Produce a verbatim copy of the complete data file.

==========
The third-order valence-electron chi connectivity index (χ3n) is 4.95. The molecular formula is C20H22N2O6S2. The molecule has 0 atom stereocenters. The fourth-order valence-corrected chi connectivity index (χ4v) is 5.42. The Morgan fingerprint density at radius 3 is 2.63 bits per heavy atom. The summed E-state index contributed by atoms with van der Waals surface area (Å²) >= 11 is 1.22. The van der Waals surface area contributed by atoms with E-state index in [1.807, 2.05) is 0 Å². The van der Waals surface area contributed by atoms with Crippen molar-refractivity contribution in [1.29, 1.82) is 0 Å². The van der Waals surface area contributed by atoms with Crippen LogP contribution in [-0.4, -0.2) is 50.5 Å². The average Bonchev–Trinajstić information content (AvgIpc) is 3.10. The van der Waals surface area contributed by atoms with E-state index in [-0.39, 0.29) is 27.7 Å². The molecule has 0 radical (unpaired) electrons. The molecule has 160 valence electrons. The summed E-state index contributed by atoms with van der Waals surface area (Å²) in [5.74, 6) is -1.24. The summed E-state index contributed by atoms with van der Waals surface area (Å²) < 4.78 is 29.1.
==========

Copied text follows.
The third-order valence-electron chi connectivity index (χ3n) is 4.95. The molecular formula is C20H22N2O6S2. The molecule has 0 atom stereocenters. The fourth-order valence-corrected chi connectivity index (χ4v) is 5.42. The Morgan fingerprint density at radius 3 is 2.63 bits per heavy atom. The summed E-state index contributed by atoms with van der Waals surface area (Å²) >= 11 is 1.22. The van der Waals surface area contributed by atoms with E-state index in [1.807, 2.05) is 0 Å². The van der Waals surface area contributed by atoms with Crippen molar-refractivity contribution in [1.29, 1.82) is 0 Å². The van der Waals surface area contributed by atoms with Crippen LogP contribution in [-0.4, -0.2) is 50.5 Å². The average Bonchev–Trinajstić information content (AvgIpc) is 3.10. The van der Waals surface area contributed by atoms with E-state index in [-0.39, 0.29) is 27.7 Å². The molecule has 0 radical (unpaired) electrons. The molecule has 160 valence electrons. The summed E-state index contributed by atoms with van der Waals surface area (Å²) in [5.74, 6) is -1.24. The summed E-state index contributed by atoms with van der Waals surface area (Å²) < 4.78 is 29.1.